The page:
Germany Backpacking Diaries

Why did I go backpacking to Germany? Solo?

Because you don’t always get to celebrate Easter with a German couple and a Syrian refugee with an easy going dog listening on patiently to your conversations about religion and world peace!

Or have an animated conversation with a young German guy on the flight who spent a year in India learning healing techniques at Varanasi and Hariharpura!

Or bask in the sun with another Indian solo traveler and hundreds of others in one of the many beer gardens at Munich!

Or get lost in the by lanes of Berlin not worrying a dime about where you are!

Or control your tears when listening about the World War II stories at the Jewish museum and Dachau concentration camp!

Or climb the church tower at Rothenberg ob der Tauber to catch a glimpse of the old city hoping not to get blown away by the wind!

Or travel with an unreserved open ticket in a city to city train sitting at the corridors and enjoying the pristine views of the countryside!

Or explain to an Italian – Peruvian couple over dinner that you don’t find elephants walking in the middle of the street in India!

I am not a rebel or a loner. I travel solo for the experiences. And Germany, to be honest, is because I am biased. I wanted to visit the country ever since I had learnt german in college.

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At Munich Residence

“Ab hier nudebaden” or something similar was the welcome sign at Hermann and Dorothea’s (my AirBnb host) house at Munich where I spent the first 4 days of my trip. My German skills were not good enough to understand what it meant and I soon forgot about it. But when Hermann pointed out to it during one of our umpteen conversations about German culture, I cracked up having realized that he had stolen the signboard in his younger years from the English garden, the largest park in Munich (Trivia : English Garden is bigger than Central Park, New York). It meant “Here onwards is the nude bathing area”. We had a hearty laugh over it but I cannot imagine a signboard like that being funny back in India.

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With Hermann and Dorothea

There were so many such small moments not just with people but with the country itself that made my trip all the more memorable. Like the few hours I spent at the Dachau concentration camp being intrigued by history like never before. I had goosebumps as I listened to my American tour guide talking about the prisoners of the camp and atrocities of Hitler.  Not to hurt anybody’s sentiments, but after spending 9 days absorbing tons of german history, I’ve realized that Germany has had a history of unpopular rulers. The King Ludwig I, whose marriage anniversary is celebrated as Oktoberfest every year, had more relationships outside his marriage than one can imagine. Then came King Ludwig II, who probably thought being a king sucked and went across building castles he never lived in; Neuschwanstein castle being the most famous one. He eventually committed suicide (the germans still believe that he was killed by his own family members). And ofcourse there was Hitler. My tour guide at Dachau left me with this question, “Nikita, what have we learnt from history?”. That evening, when I met a Syrian refugee (Hermann and Dorothea were volunteering at refugee camp which is how I met him), I realized it was one thing to read about Syrian refugee stories on “Humans of New York” but when you actually meet one struggling to settle himself in a new country, with tragic memories of his own country, you know that we haven’t really learned from our history.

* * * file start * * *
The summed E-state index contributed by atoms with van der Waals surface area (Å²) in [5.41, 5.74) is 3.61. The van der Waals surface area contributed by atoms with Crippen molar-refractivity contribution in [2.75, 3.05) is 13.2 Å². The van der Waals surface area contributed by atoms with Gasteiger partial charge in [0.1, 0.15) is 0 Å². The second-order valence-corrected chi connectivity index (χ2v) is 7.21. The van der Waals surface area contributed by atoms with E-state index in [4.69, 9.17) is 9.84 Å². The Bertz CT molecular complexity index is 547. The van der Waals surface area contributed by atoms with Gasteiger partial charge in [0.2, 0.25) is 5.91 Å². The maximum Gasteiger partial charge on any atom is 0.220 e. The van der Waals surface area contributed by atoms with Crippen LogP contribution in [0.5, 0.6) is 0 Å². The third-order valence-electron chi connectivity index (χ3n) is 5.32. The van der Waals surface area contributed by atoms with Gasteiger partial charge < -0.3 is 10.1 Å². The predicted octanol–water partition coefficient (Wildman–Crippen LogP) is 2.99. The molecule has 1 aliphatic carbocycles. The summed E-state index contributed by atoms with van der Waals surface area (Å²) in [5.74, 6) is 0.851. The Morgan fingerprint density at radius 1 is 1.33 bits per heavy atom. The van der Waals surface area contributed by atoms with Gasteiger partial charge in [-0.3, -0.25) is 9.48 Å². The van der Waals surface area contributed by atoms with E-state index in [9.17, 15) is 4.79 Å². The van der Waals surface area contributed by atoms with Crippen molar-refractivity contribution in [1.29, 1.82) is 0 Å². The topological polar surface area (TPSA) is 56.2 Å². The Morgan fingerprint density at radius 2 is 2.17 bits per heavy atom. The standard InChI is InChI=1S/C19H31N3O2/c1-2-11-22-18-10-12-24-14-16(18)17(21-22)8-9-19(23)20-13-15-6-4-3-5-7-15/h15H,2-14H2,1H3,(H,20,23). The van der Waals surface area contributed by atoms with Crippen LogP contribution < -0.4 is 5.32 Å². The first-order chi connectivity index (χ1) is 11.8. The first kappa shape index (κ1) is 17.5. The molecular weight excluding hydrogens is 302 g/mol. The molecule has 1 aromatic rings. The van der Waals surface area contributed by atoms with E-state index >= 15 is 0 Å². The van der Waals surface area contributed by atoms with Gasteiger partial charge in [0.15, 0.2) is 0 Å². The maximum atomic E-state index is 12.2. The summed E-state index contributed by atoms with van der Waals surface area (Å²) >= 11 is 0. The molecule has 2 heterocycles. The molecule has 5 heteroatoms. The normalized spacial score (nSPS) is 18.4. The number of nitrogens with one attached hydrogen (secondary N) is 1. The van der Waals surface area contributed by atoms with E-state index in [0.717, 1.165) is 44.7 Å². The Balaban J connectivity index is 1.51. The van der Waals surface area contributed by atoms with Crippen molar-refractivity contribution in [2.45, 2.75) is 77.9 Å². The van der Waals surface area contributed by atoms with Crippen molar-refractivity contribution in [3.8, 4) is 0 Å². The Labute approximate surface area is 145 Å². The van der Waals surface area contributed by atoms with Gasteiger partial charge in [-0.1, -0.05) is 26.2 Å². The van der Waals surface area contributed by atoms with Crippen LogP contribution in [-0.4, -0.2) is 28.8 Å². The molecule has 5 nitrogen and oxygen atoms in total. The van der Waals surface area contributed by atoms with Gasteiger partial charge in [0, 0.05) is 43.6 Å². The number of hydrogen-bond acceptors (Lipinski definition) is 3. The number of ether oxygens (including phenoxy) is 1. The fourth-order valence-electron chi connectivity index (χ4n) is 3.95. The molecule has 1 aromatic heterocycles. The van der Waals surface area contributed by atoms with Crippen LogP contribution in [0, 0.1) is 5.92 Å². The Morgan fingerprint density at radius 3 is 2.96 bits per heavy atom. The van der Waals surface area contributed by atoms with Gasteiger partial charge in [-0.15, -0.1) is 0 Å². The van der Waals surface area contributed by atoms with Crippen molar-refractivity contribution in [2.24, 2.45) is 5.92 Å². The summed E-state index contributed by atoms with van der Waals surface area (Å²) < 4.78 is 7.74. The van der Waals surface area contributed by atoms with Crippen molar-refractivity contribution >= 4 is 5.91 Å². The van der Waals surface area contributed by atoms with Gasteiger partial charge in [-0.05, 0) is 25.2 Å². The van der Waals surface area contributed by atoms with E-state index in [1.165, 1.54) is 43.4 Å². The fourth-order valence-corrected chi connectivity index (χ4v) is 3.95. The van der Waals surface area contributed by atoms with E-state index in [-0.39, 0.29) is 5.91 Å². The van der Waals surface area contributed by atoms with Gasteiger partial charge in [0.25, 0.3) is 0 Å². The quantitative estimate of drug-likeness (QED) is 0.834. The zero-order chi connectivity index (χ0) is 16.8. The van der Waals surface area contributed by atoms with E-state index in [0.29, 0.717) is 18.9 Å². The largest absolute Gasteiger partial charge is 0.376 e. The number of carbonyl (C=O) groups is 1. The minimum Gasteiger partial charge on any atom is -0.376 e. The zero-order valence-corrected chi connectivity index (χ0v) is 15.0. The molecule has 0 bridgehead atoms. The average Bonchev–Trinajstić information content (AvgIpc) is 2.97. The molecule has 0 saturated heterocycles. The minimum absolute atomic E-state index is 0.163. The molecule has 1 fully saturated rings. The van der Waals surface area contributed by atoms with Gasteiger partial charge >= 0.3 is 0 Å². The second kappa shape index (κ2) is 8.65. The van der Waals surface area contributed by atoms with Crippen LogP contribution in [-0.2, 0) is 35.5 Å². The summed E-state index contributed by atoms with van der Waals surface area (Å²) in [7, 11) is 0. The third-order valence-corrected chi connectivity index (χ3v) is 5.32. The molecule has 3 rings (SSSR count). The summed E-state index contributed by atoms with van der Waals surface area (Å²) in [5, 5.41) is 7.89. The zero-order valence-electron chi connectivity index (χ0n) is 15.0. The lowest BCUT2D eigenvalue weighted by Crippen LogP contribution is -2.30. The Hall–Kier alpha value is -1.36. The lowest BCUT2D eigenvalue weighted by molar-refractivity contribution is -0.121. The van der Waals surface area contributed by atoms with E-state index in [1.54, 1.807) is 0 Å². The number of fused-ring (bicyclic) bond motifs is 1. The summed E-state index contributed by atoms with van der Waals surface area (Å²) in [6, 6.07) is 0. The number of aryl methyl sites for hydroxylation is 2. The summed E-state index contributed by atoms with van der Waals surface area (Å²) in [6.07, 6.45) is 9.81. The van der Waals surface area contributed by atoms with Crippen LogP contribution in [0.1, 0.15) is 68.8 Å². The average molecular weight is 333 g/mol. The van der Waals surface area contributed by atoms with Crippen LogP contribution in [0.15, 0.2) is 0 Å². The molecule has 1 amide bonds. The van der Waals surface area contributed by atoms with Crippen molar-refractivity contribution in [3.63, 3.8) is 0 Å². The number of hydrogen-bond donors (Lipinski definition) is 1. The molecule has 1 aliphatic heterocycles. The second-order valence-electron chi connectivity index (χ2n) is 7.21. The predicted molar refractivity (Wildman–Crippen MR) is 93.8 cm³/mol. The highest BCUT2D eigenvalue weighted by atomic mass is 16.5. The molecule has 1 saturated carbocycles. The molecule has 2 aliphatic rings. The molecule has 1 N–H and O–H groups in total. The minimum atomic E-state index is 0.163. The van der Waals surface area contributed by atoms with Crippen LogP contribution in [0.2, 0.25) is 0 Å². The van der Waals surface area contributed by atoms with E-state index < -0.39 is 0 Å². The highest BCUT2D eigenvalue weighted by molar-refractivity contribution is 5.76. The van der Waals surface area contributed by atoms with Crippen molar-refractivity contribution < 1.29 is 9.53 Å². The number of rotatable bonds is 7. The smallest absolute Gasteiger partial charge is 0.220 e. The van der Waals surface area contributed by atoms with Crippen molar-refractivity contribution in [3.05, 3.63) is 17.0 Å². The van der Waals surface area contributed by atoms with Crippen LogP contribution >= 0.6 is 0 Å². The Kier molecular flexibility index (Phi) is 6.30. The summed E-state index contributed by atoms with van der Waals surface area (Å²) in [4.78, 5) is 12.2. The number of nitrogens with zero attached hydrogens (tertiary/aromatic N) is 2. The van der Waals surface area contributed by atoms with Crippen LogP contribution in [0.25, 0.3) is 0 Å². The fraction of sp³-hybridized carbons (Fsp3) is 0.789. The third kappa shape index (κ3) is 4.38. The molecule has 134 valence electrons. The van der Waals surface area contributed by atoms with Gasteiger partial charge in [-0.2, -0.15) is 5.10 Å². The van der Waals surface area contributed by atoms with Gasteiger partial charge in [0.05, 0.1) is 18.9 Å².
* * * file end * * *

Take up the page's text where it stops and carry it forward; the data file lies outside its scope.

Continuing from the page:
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View from the church tower at Rothenburg ob der Tauber

History apart and keeping aside the fact that I wasn’t fond of the Ludwigs, I absolutely loved the beer garden tradition in Germany that they started. The cherry on the cake is when you find another solo Indian traveller to sit with in one of those many beer gardens after a long day in the city. English garden felt like home that evening.

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At the Brandenburg Gate, Berlin

Traveling alone had its own set of challenges as well.  I remember walking for hours in the lanes of Berlin and then having forgotten the name of the train station I had started from. Or the time when I almost missed my connecting flight from Istanbul. And then sometimes you just wish you could share your huge burger or that walk in the park with someone. Compared to Indian standards, 8 euros (INR 560) is a huge deal for a Mcdonald burger especially for someone who is on a budget trip. I did survive on Maggi noodles and theplas (Yes, Gujju genes at play) for the first few days!

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At the Chinesischer beer garden